|Title||Insect behaviour: arboreal ants build traps to capture prey.|
|Publication Type||Journal Article|
|Year of Publication||2005|
|Authors||Dejean, A, Solano, PJean, Ayroles, J, Corbara, B, Orivel, J|
|Date Published||2005 Apr 21|
|Keywords||Animals, Ants, Flight, Animal, Fungi, Host-Parasite Interactions, Insects, Nitrogen, Plant Stems, Plants, Predatory Behavior|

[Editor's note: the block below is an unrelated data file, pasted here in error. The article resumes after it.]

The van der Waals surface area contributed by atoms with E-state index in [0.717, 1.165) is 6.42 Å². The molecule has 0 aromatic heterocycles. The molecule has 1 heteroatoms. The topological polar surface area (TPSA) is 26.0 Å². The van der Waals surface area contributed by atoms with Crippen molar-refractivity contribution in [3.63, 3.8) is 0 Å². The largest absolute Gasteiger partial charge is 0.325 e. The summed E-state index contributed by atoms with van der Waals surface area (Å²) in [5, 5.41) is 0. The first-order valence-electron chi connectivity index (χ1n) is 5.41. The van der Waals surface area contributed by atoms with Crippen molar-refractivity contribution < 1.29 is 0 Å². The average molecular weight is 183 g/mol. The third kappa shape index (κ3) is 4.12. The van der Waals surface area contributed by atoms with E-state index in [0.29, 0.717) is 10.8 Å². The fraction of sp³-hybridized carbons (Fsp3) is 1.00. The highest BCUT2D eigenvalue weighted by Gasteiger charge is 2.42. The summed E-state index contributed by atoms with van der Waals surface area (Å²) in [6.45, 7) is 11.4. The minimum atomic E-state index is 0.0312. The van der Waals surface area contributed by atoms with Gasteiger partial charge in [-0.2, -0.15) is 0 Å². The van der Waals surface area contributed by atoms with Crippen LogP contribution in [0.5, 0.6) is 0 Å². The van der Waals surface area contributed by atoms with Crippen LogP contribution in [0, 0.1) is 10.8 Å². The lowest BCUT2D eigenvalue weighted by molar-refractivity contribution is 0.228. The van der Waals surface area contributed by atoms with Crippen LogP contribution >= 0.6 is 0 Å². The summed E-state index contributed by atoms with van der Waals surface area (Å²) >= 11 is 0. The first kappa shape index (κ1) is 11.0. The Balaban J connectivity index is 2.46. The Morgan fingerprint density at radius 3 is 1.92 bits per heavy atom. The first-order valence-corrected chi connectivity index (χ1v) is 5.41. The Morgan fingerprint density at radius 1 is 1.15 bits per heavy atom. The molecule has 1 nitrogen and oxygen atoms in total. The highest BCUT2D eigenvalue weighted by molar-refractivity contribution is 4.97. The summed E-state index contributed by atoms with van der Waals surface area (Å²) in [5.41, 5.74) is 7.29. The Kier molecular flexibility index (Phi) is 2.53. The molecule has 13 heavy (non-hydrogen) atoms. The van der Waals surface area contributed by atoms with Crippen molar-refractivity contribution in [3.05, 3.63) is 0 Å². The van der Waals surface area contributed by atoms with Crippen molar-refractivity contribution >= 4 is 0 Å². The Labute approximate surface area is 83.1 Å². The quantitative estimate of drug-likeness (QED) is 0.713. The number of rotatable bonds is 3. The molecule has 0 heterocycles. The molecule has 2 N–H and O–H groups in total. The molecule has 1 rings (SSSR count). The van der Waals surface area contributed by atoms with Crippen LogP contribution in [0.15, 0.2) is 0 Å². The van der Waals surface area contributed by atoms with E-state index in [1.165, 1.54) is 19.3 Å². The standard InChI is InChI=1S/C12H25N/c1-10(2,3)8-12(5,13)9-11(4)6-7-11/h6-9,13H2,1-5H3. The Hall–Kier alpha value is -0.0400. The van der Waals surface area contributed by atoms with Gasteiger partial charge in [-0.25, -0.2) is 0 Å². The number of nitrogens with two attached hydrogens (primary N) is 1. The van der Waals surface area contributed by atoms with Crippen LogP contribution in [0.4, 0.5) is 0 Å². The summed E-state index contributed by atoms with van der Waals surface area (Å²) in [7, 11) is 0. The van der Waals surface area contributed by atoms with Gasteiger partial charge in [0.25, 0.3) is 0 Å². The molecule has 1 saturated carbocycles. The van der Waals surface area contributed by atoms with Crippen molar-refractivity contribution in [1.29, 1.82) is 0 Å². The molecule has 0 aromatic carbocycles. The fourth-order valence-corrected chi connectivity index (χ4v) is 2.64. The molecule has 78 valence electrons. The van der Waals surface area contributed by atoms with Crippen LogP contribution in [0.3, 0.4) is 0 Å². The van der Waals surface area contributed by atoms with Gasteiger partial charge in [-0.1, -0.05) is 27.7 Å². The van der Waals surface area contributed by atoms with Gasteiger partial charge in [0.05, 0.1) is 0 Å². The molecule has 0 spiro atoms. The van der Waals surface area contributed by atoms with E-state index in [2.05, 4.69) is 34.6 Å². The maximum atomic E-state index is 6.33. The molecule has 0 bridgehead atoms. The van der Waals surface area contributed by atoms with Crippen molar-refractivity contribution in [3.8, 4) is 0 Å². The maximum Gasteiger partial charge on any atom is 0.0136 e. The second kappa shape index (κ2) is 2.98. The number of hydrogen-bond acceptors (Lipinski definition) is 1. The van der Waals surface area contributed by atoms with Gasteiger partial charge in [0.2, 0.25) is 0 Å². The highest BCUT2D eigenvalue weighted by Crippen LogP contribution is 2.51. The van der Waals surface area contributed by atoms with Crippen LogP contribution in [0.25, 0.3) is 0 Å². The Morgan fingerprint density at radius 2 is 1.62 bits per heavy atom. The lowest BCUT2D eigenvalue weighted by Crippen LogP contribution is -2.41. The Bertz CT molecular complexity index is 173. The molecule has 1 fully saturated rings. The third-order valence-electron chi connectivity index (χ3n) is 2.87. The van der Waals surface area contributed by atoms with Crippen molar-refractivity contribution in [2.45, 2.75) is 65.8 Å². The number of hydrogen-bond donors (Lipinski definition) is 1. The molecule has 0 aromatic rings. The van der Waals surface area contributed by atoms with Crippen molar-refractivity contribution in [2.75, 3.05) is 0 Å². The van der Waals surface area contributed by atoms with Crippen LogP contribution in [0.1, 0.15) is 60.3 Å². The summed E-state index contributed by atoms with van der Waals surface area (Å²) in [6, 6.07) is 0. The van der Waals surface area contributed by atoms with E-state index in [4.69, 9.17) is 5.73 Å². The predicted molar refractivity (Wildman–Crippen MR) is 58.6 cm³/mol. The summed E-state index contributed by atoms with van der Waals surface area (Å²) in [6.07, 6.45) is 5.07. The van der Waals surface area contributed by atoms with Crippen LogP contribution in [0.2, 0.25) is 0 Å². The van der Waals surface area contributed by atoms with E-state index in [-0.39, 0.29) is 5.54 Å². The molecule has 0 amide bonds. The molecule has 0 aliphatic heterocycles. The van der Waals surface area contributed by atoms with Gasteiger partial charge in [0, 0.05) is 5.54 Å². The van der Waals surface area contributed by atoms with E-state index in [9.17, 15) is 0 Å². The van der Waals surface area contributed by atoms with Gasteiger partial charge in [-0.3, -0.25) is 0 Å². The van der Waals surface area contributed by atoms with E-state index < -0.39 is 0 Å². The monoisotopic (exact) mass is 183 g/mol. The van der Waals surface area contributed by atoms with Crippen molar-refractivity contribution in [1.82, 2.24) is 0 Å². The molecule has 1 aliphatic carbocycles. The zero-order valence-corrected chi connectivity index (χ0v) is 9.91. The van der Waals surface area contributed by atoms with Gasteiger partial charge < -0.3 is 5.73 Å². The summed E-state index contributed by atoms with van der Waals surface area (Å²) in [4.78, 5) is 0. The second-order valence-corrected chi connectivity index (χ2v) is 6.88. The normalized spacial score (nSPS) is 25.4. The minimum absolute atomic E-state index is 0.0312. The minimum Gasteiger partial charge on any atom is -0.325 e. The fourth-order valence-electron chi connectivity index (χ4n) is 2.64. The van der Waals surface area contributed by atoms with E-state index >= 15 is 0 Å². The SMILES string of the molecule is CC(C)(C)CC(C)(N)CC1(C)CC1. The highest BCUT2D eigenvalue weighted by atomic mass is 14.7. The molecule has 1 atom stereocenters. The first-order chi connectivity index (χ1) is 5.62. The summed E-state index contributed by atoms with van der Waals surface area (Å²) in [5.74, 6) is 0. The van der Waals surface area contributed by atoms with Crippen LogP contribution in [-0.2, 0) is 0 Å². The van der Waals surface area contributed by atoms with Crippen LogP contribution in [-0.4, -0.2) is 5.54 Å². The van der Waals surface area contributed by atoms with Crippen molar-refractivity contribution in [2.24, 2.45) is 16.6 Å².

To meet their need for nitrogen in the restricted foraging environment provided by their host plants, some arboreal ants deploy group ambush tactics in order to capture flying and jumping prey that might otherwise escape. Here we show that the ant Allomerus decemarticulatus uses hair from the host plant's stem, which it cuts and binds together with a purpose-grown fungal mycelium, to build a spongy 'galleried' platform for trapping much larger insects. Ants beneath the platform reach through the holes and immobilize the prey, which is then stretched, transported and carved up by a swarm of nestmates. To our knowledge, the collective creation of a trap as a predatory strategy has not been described before in ants.